National Treasury and the South African Reserve Bank have released a new policy paper which looks at a possible review of the National Payment System Act.
A national payment system (NPS) is a set of arrangements and infrastructures that enables consumers, businesses and other entities to transfer funds to one another.
In a media statement, the two groups said that a number of developments prompted a rethink of the comprehensiveness and relevance of the existing payments regulatory framework.
In addition to identifying these developments for review, the policy document also sets out a number of possible recommendations that the National Treasury and Reserve Bank could introduce going forward.
New or unregulated service providers, services, systems and instruments
One of these areas is ‘new or unregulated service providers, services, systems and instruments’ – which the policy document identifies as virtual currencies, distributed ledger technologies and fintech companies.
“The National Payment System Department (NPSD) is aware of payment systems, payment services, instruments, products, functionalities and service providers operating in the unregulated domain,” it states.
“These include closed-loop systems such as the social grants payment system, payroll deduction system, mobile money systems/providers, remittance products and operators, VCs, fintech, cloud computing, artificial intelligence, open banking, and so on.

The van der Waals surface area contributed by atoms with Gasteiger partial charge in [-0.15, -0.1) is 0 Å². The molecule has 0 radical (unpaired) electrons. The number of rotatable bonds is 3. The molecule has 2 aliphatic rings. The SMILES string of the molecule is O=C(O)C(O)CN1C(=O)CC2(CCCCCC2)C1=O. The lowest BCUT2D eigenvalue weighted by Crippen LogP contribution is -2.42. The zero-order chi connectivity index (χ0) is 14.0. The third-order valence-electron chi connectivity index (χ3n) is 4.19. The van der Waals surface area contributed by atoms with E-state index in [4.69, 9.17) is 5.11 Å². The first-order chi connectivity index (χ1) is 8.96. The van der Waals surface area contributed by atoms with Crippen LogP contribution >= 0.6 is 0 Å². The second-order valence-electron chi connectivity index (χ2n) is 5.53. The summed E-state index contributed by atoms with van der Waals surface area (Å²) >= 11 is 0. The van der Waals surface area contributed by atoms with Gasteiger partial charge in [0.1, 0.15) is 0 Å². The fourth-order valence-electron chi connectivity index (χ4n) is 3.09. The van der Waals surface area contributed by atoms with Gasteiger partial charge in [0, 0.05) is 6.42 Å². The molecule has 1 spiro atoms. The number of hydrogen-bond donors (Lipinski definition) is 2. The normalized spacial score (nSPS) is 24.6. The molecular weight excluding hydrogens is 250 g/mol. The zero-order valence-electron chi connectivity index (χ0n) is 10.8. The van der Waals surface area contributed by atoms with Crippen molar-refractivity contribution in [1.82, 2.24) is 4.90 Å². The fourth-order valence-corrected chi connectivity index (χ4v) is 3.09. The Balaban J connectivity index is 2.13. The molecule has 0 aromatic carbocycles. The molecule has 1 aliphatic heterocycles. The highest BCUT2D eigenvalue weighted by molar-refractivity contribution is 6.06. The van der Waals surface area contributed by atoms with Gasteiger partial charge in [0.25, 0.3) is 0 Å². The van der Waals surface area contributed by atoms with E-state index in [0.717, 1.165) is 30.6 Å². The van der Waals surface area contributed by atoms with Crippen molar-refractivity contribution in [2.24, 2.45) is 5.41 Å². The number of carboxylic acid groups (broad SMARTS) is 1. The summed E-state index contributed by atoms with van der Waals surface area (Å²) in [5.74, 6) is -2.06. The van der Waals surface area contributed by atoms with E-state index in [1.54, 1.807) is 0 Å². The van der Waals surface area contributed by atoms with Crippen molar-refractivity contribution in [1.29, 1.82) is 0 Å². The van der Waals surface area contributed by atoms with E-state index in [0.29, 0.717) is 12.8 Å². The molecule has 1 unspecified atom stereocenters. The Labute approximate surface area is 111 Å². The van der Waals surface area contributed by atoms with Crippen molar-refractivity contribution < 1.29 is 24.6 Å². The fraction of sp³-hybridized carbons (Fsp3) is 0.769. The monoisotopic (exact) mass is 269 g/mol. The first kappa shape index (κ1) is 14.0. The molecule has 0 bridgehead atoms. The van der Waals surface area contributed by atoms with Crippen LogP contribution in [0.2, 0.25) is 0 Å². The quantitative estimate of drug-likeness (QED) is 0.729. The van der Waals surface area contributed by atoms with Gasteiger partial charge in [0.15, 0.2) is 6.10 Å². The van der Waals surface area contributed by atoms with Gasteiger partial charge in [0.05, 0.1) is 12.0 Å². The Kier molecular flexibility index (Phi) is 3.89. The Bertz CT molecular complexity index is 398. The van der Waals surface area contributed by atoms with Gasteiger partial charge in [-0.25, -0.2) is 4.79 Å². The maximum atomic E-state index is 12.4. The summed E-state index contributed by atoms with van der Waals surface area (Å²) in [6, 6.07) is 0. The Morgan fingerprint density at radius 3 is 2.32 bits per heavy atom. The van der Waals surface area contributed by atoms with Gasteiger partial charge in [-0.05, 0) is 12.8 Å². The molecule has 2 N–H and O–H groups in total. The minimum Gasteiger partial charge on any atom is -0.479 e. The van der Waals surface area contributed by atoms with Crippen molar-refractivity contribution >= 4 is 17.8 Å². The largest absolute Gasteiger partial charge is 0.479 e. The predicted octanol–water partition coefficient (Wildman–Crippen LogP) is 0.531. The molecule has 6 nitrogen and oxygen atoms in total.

“In certain instances, some of these systems, services, instruments, functionalities, products and service providers are mainly provided as an alternative to regulated systems, instruments, services and providers, or to circumvent the existing NPS regulatory framework in contravention of the applicable public policy objectives.”
While the policy document states that direct regulation of all payment systems, instruments, technologies, functionality, services and service providers may be practically impossible, it argues that the SARB should have the authority to intervene in the unregulated domain where necessary to promote adherence to the public policy objectives and other applicable principles.
“The SARB should be required to, on an ongoing basis, scan the regulatory perimeter to identify and respond to emerging risks,” it states.
“The NPS Act should therefore provide for this and have an enabling provision empowering the SARB to intervene through the issuing of standards, conditions, authorisation criteria or directives in respect of these services, systems or entities, and to take the necessary enforcement for non-compliance with these regulatory instruments.”
It adds that the NPS Act should also have a prohibitions clause for the outright prohibition of provision of regulated services, instruments and systems without the required authorisation.
“In the future, the SARB should consider other methods of payment that could impact the efficiency and stability of the NPS, especially transfers of value other than money (e.g. the transfer of airtime and bitcoin).
“These activities may bring immediate risks to the consumer as well as longer-term risk to effective monetary policy, and may require appropriate regulation,” it states.